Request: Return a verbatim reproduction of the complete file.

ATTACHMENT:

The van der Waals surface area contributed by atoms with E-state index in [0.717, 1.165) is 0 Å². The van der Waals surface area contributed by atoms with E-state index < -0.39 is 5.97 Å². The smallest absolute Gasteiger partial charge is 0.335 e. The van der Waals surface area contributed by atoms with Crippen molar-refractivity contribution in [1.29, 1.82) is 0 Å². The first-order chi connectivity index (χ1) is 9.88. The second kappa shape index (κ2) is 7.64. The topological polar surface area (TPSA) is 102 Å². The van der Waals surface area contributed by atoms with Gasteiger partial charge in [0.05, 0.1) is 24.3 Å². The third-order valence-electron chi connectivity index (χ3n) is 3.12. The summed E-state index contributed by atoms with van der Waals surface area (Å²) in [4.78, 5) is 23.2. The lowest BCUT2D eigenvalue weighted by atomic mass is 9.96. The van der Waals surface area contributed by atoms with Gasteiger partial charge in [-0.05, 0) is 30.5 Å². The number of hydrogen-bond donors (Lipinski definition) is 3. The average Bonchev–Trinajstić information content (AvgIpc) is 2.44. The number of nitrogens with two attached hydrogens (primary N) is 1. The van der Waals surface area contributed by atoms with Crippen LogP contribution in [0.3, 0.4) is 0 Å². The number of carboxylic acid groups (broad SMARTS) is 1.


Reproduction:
The van der Waals surface area contributed by atoms with E-state index in [0.717, 1.165) is 0 Å². The van der Waals surface area contributed by atoms with E-state index < -0.39 is 5.97 Å². The smallest absolute Gasteiger partial charge is 0.335 e. The van der Waals surface area contributed by atoms with Crippen molar-refractivity contribution in [1.29, 1.82) is 0 Å². The first-order chi connectivity index (χ1) is 9.88. The second kappa shape index (κ2) is 7.64. The topological polar surface area (TPSA) is 102 Å². The van der Waals surface area contributed by atoms with Gasteiger partial charge in [0.05, 0.1) is 24.3 Å². The third-order valence-electron chi connectivity index (χ3n) is 3.12. The summed E-state index contributed by atoms with van der Waals surface area (Å²) in [4.78, 5) is 23.2. The lowest BCUT2D eigenvalue weighted by atomic mass is 9.96. The van der Waals surface area contributed by atoms with Gasteiger partial charge in [-0.05, 0) is 30.5 Å². The number of hydrogen-bond donors (Lipinski definition) is 3. The average Bonchev–Trinajstić information content (AvgIpc) is 2.44. The number of nitrogens with two attached hydrogens (primary N) is 1. The van der Waals surface area contributed by atoms with Crippen LogP contribution in [0.3, 0.4) is 0 Å². The number of carboxylic acid groups (broad SMARTS) is 1.